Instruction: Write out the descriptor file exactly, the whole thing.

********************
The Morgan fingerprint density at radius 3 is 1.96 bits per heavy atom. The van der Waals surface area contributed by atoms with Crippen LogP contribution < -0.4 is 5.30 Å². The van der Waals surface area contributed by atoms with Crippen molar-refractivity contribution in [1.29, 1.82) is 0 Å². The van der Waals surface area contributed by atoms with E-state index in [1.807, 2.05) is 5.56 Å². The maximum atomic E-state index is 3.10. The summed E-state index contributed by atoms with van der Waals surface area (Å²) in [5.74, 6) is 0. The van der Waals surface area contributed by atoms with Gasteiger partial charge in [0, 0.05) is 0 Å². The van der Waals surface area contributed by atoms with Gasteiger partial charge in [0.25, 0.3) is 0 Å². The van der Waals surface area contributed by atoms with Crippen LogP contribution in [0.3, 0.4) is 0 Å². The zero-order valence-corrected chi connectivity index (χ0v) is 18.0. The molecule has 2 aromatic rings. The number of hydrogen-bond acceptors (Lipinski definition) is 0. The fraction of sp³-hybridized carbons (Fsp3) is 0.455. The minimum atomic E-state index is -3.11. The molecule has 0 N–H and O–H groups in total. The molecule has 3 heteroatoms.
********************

The Morgan fingerprint density at radius 3 is 1.96 bits per heavy atom. The van der Waals surface area contributed by atoms with Crippen LogP contribution < -0.4 is 5.30 Å². The van der Waals surface area contributed by atoms with Crippen molar-refractivity contribution in [1.29, 1.82) is 0 Å². The van der Waals surface area contributed by atoms with E-state index in [1.807, 2.05) is 5.56 Å². The maximum atomic E-state index is 3.10. The summed E-state index contributed by atoms with van der Waals surface area (Å²) in [5.74, 6) is 0. The van der Waals surface area contributed by atoms with Gasteiger partial charge in [0, 0.05) is 0 Å². The van der Waals surface area contributed by atoms with Gasteiger partial charge in [0.25, 0.3) is 0 Å². The van der Waals surface area contributed by atoms with Crippen LogP contribution in [0.3, 0.4) is 0 Å². The zero-order valence-corrected chi connectivity index (χ0v) is 18.0. The molecule has 2 aromatic rings. The number of hydrogen-bond acceptors (Lipinski definition) is 0. The fraction of sp³-hybridized carbons (Fsp3) is 0.455. The minimum atomic E-state index is -3.11. The molecule has 0 N–H and O–H groups in total. The molecule has 3 heteroatoms.